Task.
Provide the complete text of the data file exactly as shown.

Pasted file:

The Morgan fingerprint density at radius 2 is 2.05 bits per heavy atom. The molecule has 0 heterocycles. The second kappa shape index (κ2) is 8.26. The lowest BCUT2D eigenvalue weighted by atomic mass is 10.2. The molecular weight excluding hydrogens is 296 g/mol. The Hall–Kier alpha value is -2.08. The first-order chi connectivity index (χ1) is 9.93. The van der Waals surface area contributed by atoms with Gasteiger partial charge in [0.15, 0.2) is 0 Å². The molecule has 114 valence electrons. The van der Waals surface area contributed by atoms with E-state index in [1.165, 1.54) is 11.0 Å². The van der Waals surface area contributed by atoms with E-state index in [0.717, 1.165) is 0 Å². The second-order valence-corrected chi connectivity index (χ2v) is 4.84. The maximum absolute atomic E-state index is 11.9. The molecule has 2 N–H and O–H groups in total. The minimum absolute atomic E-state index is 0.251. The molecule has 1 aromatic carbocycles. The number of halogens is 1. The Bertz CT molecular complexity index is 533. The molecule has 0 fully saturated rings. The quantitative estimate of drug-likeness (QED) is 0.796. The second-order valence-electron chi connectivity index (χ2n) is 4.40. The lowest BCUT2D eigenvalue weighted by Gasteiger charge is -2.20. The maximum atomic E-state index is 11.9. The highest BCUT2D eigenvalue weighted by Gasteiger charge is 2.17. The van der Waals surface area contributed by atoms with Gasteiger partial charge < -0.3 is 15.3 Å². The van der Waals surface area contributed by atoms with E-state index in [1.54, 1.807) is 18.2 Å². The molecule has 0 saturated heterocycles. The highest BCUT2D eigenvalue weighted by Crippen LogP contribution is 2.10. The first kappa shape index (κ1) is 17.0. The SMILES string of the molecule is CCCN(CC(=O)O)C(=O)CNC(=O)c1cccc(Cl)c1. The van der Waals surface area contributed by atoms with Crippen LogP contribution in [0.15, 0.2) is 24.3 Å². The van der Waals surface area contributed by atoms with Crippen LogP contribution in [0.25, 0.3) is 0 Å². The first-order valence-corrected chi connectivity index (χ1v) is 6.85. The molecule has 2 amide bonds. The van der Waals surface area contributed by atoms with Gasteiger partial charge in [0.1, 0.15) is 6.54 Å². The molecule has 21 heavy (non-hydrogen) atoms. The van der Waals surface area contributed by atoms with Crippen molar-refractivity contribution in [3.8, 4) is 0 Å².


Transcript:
The Morgan fingerprint density at radius 2 is 2.05 bits per heavy atom. The molecule has 0 heterocycles. The second kappa shape index (κ2) is 8.26. The lowest BCUT2D eigenvalue weighted by atomic mass is 10.2. The molecular weight excluding hydrogens is 296 g/mol. The Hall–Kier alpha value is -2.08. The first-order chi connectivity index (χ1) is 9.93. The van der Waals surface area contributed by atoms with Gasteiger partial charge in [0.15, 0.2) is 0 Å². The molecule has 114 valence electrons. The van der Waals surface area contributed by atoms with E-state index in [1.165, 1.54) is 11.0 Å². The van der Waals surface area contributed by atoms with E-state index in [0.717, 1.165) is 0 Å². The second-order valence-corrected chi connectivity index (χ2v) is 4.84. The maximum absolute atomic E-state index is 11.9. The molecule has 2 N–H and O–H groups in total. The minimum absolute atomic E-state index is 0.251. The molecule has 1 aromatic carbocycles. The number of halogens is 1. The Bertz CT molecular complexity index is 533. The molecule has 0 fully saturated rings. The quantitative estimate of drug-likeness (QED) is 0.796. The second-order valence-electron chi connectivity index (χ2n) is 4.40. The lowest BCUT2D eigenvalue weighted by Gasteiger charge is -2.20. The maximum atomic E-state index is 11.9. The highest BCUT2D eigenvalue weighted by Gasteiger charge is 2.17. The van der Waals surface area contributed by atoms with Gasteiger partial charge < -0.3 is 15.3 Å². The van der Waals surface area contributed by atoms with E-state index in [1.54, 1.807) is 18.2 Å². The molecule has 0 saturated heterocycles. The highest BCUT2D eigenvalue weighted by Crippen LogP contribution is 2.10. The first kappa shape index (κ1) is 17.0. The SMILES string of the molecule is CCCN(CC(=O)O)C(=O)CNC(=O)c1cccc(Cl)c1. The van der Waals surface area contributed by atoms with Crippen LogP contribution in [0.15, 0.2) is 24.3 Å². The van der Waals surface area contributed by atoms with Crippen LogP contribution in [0.25, 0.3) is 0 Å². The first-order valence-corrected chi connectivity index (χ1v) is 6.85. The molecule has 2 amide bonds. The van der Waals surface area contributed by atoms with Gasteiger partial charge in [0.1, 0.15) is 6.54 Å². The molecule has 21 heavy (non-hydrogen) atoms. The van der Waals surface area contributed by atoms with Crippen molar-refractivity contribution in [3.8, 4) is 0 Å².